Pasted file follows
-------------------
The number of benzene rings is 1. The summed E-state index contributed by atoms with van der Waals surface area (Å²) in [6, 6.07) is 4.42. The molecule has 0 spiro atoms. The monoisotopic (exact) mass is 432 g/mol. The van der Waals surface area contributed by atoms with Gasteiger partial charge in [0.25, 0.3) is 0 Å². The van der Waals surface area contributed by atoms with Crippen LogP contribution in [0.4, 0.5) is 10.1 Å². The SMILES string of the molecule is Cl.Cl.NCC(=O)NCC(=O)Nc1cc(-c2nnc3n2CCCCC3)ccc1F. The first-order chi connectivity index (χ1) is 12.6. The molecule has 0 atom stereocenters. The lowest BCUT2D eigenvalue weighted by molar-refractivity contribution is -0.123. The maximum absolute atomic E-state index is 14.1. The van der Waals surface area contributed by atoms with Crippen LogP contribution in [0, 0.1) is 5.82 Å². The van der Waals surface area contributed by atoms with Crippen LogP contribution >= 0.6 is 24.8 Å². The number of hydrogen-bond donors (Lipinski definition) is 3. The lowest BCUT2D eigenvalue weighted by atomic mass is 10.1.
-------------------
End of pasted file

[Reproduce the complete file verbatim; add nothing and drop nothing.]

The number of benzene rings is 1. The summed E-state index contributed by atoms with van der Waals surface area (Å²) in [6, 6.07) is 4.42. The molecule has 0 spiro atoms. The monoisotopic (exact) mass is 432 g/mol. The van der Waals surface area contributed by atoms with Gasteiger partial charge in [0.25, 0.3) is 0 Å². The van der Waals surface area contributed by atoms with Crippen LogP contribution in [0.4, 0.5) is 10.1 Å². The SMILES string of the molecule is Cl.Cl.NCC(=O)NCC(=O)Nc1cc(-c2nnc3n2CCCCC3)ccc1F. The first-order chi connectivity index (χ1) is 12.6. The molecule has 0 atom stereocenters. The lowest BCUT2D eigenvalue weighted by molar-refractivity contribution is -0.123. The maximum absolute atomic E-state index is 14.1. The van der Waals surface area contributed by atoms with Crippen LogP contribution in [0, 0.1) is 5.82 Å². The van der Waals surface area contributed by atoms with Crippen LogP contribution >= 0.6 is 24.8 Å². The number of hydrogen-bond donors (Lipinski definition) is 3. The lowest BCUT2D eigenvalue weighted by atomic mass is 10.1.